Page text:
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The Fate of Climate Change Legislation

Tuesday, July 06, 2010

Harry Reid and his staff are desperately trying to figure out how to get the 60 votes needed to pass a climate bill in the Senate, which President Obama promised on his campaign trail. According to The Takeaway's Washington correspondent, Todd Zwillich, it's looking highly unlikley right now that the Democrats will get those 60 votes. 

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This Week's Agenda: Politicians Go Home; RNC Leader's Gaffe; Replacing Sen. Byrd

Monday, July 05, 2010

Members of Congress are heading back to their districts for a summer recess with little to stand on as unemployment numbers remain high. Takeaway Washington correspondent Todd Zwillich looks at the week's news agenda, along with Chrystia Freeland, global editor-in-chief of Reuters.

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RNC's Michael Steele Gaffes... Again

Monday, July 05, 2010

At a Republican fundraiser in Connecticut this weekend, Michael Steele was caught by a handheld camera saying the conflict in Afghanistan is "a war of Obama's choosing." Those words have many Republicans criticizing the RNC chairman, and calling for his resignation, including Sens. John McCain (R-Ariz.) and Lindsey Graham (R-S.C.). Takeaway Washington correspondent Todd Zwillich explains Steele's history of gaffes and whether this one will bring him down.

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The House Rules on Afghan Funding Bill

Friday, July 02, 2010

House Democrats worked late into the night to push ahead legislation to add $37 billion to war funding in Afghanistan and Iraq. The bill also boosts domestic spending for teachers, student loans and U.S.-Mexico border security. Washington correspondent, Todd Zwillich, has the details on the bill. He says that it's becoming clear that the war in Afghanistan is getting harder to support, and that last night's voting reflected that.

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Byrd to Lie in Repose in Senate Chamber

Thursday, July 01, 2010

In honor of Sen. Robert Byrd, flags at the White House will be flown at half-staff. Today, his body will lie in the Senate chamber before being flown to West Virginia for a memorial service. Friday, there will be a public viewing at a memorial attended by Congressional leaders and President Obama and then the body will return to Washington D.C. for a burial where he will be laid to rest next to his wife, Emma.

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Sen. Sessions Spars with Kagan During First Day of Questioning

Wednesday, June 30, 2010

In her first day of questioning before the Senate Judiciary Committee, Supreme Court nominee Elena Kagan got off to a rocky start in a nearly 20-minute back-and-forth debate with ranking Republican Senator Jeff Sessions. In the sparring session, Sen. Sessions maintained that Kagan had circumvented the law and was disrespectful to the military when she limited military recruiters' access to campus as dean of Harvard Law School. Kagan repeatedly said Harvard was always in compliance with the law. 

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Robert Byrd's Passing and the Elena Kagan Confirmation Hearings

Monday, June 28, 2010

Senate confirmation hearings for Supreme Court nominee Elena Kagan begin today. But this news was overshadowed by the death this morning of Sen. Robert Byrd.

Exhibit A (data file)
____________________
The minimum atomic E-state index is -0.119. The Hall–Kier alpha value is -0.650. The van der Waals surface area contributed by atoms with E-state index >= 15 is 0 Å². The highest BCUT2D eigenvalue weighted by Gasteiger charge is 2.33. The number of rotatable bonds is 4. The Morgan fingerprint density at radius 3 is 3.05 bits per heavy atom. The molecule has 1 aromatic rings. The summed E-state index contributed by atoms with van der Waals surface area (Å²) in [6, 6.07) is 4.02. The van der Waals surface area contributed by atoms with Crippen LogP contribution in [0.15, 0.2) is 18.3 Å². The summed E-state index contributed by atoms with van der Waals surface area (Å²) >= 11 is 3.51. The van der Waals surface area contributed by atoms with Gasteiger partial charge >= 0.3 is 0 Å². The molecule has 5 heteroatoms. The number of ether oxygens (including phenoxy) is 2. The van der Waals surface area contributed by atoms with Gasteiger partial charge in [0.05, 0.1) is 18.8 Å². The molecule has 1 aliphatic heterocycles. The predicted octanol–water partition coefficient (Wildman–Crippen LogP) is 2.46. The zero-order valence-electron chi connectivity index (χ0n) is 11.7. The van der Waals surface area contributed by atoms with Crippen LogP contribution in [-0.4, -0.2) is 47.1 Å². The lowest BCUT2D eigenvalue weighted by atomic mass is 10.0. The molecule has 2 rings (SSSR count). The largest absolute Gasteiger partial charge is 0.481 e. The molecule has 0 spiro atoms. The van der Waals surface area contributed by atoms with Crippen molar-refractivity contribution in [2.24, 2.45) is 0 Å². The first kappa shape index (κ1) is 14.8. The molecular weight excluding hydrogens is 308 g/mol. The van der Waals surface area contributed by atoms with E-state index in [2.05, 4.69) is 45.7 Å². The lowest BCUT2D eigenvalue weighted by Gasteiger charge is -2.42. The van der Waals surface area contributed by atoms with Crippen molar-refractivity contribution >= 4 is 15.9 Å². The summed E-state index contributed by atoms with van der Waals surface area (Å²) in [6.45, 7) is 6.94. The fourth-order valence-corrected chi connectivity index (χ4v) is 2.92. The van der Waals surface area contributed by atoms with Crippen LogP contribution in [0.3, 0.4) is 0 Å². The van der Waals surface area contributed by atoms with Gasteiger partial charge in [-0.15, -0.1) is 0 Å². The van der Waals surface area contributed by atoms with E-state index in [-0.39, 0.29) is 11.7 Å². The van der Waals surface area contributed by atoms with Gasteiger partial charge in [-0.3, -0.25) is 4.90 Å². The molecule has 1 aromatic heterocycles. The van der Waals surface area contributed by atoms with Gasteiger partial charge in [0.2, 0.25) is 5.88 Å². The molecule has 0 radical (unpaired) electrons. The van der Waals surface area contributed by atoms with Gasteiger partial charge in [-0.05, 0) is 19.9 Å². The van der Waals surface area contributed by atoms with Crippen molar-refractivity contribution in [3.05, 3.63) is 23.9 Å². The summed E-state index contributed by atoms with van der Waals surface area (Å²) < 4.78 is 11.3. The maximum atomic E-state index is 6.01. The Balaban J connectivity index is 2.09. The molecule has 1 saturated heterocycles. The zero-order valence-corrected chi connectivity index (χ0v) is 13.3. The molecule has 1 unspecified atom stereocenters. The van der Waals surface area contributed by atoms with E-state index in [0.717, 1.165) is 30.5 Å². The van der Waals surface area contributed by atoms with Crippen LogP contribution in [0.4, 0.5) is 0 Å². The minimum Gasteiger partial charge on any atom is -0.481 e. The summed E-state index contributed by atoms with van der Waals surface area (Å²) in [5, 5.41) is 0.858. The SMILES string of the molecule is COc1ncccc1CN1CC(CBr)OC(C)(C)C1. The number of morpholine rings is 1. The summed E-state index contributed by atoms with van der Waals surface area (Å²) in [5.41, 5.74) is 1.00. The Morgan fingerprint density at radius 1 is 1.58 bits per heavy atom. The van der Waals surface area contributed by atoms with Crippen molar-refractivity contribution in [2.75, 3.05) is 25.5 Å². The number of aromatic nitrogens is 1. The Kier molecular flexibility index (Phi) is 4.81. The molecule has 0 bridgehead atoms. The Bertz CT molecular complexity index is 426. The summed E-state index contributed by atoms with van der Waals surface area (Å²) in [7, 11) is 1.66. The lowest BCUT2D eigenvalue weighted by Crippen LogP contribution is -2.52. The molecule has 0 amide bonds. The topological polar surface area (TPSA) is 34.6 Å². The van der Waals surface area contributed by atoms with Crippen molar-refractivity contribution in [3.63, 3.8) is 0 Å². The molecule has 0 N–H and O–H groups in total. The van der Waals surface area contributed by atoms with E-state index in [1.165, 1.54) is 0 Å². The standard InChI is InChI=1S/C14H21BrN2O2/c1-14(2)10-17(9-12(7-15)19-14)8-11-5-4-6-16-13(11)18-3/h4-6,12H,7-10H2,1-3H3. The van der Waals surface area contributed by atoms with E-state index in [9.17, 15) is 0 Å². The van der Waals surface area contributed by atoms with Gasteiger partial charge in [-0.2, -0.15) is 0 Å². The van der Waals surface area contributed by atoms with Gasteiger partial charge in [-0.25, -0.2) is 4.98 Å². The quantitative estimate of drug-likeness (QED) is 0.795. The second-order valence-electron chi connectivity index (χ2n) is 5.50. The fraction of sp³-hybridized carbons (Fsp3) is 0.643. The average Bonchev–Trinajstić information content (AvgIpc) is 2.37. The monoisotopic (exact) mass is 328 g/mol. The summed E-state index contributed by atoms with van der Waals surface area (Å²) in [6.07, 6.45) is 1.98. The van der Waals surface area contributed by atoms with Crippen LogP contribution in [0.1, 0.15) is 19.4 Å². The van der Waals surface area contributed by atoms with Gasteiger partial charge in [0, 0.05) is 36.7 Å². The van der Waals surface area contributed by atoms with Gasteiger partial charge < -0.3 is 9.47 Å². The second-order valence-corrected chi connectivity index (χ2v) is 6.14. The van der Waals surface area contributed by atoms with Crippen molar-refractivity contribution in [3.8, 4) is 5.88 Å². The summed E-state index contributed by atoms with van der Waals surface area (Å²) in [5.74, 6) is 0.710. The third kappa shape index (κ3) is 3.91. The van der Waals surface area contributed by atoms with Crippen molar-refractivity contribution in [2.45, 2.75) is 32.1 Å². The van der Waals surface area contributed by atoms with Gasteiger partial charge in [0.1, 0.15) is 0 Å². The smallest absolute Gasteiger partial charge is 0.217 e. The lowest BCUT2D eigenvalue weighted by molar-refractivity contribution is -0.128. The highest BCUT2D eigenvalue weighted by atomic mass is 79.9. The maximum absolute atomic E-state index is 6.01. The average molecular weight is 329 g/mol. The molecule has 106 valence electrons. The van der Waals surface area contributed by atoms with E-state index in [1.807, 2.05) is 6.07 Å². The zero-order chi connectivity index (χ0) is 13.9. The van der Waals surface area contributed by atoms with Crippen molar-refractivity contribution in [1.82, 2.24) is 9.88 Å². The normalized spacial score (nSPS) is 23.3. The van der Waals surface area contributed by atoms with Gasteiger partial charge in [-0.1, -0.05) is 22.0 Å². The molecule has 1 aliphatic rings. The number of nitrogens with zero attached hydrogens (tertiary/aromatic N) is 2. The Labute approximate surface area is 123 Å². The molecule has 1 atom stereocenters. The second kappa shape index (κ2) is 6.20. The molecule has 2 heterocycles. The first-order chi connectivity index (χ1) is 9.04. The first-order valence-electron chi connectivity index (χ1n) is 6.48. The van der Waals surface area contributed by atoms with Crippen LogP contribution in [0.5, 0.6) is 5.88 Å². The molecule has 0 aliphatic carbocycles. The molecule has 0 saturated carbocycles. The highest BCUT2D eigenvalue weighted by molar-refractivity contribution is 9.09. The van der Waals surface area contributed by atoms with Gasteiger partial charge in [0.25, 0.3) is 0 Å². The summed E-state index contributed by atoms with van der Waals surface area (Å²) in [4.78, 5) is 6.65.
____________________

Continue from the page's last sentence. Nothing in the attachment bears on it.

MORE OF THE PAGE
Takeaway Washington correspondent, Todd Zwillich looks at the record of Sen. Byrd and previews the Kagan hearings, along with Jamal Greene, associate professor of law at Columbia Law School and former law clerk for Justice Stevens.

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Remembering Sen. Robert Byrd, Longest Serving Senator

Monday, June 28, 2010

Sen. Robert C. Byrd served in Congress longer than anyone in the nation's history. The senator's office announced that he passed away at 3 a.m. Monday morning at a suburban Washington hospital. The West Virginia Democrat was 92, and was serving in an unprecedented ninth term in the U.S. Senate.

Paul Nyden - Reporter (check title) for Charleston Gazette, W. Va.'s largest Newspaper. Been on Byrd obit duty for years.

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Remember Robert Byrd, the Nation's Longest Serving Senator

Monday, June 28, 2010

PRI
WNYC

Robert C. Byrd, the longest-serving legislator in the history of the United States Senate, died Monday at age 92. Byrd came to the Senate from West Virginia in January, 1959, after serving three terms in the U.S. House of Representatives. Over a Senate career that spanned nine terms, he attained an unparalleled reputation as a master of Senate procedure, the body’s unofficial historian, and the unchallenged keeper of the Senate’s institutions and traditions.

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Play by Play: What to Expect from Elena Kagan's Confirmation Hearings

Sunday, June 27, 2010

PRI
WNYC

You may not have heard much in the last week about Solicitor General Elena Kagan’s Supreme Court confirmation hearings. They start Monday, and usually a Senate Judiciary Committee grilling of a prospective new Justice generates a lot more "pre-trial" buzz than this one has.

For that, thank the lawmakers who worked nearly 24 hours straight to wrap up a high-profile and hard-lobbied deal on Wall St. regulations on Thursday. Thank Gen. Stanley McChrystal, who owned the news cycle for 48 hours after running his mouth then losing his job. Thank BP.

White House political advisor David Axelrod knew it when he briefed reporters by phone Friday. “Because things have been rather dull in Washington, we’ve scheduled these Supreme Court hearings, just to liven the festivities,” he joked.

Then Axelrod got serious. “We also live in an extraordinarily polarized political climate and therefore we are preparing to make a vigorous case” in Kagan’s defense, he said. That defense, of course, is against Republicans on the committee and their supporters outside the Hart 216 hearing room. They will be trying a few different plays to gain traction against a nominee who has largely avoided close scrutiny from the general public so far.